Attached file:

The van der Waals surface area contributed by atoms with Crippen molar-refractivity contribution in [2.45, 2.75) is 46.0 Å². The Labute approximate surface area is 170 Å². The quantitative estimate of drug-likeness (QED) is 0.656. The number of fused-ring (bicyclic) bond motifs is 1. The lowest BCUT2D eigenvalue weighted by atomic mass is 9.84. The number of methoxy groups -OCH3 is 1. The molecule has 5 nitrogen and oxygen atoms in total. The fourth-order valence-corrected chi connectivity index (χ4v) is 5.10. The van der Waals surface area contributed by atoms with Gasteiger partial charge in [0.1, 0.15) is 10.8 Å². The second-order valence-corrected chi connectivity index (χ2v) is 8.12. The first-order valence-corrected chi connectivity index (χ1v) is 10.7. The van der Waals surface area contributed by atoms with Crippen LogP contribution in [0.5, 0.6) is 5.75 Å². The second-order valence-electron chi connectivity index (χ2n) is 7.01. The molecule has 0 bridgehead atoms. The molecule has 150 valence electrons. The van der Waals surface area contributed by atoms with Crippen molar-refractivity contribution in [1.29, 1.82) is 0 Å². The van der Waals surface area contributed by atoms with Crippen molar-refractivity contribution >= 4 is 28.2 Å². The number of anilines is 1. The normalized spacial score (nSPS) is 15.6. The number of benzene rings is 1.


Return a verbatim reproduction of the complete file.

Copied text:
The van der Waals surface area contributed by atoms with Crippen molar-refractivity contribution in [2.45, 2.75) is 46.0 Å². The Labute approximate surface area is 170 Å². The quantitative estimate of drug-likeness (QED) is 0.656. The number of fused-ring (bicyclic) bond motifs is 1. The lowest BCUT2D eigenvalue weighted by atomic mass is 9.84. The number of methoxy groups -OCH3 is 1. The molecule has 5 nitrogen and oxygen atoms in total. The fourth-order valence-corrected chi connectivity index (χ4v) is 5.10. The van der Waals surface area contributed by atoms with Gasteiger partial charge in [0.1, 0.15) is 10.8 Å². The second-order valence-corrected chi connectivity index (χ2v) is 8.12. The first-order valence-corrected chi connectivity index (χ1v) is 10.7. The van der Waals surface area contributed by atoms with Crippen LogP contribution in [0.5, 0.6) is 5.75 Å². The second-order valence-electron chi connectivity index (χ2n) is 7.01. The molecule has 0 bridgehead atoms. The molecule has 150 valence electrons. The van der Waals surface area contributed by atoms with Crippen molar-refractivity contribution in [1.29, 1.82) is 0 Å². The van der Waals surface area contributed by atoms with Crippen molar-refractivity contribution >= 4 is 28.2 Å². The number of anilines is 1. The normalized spacial score (nSPS) is 15.6. The number of benzene rings is 1.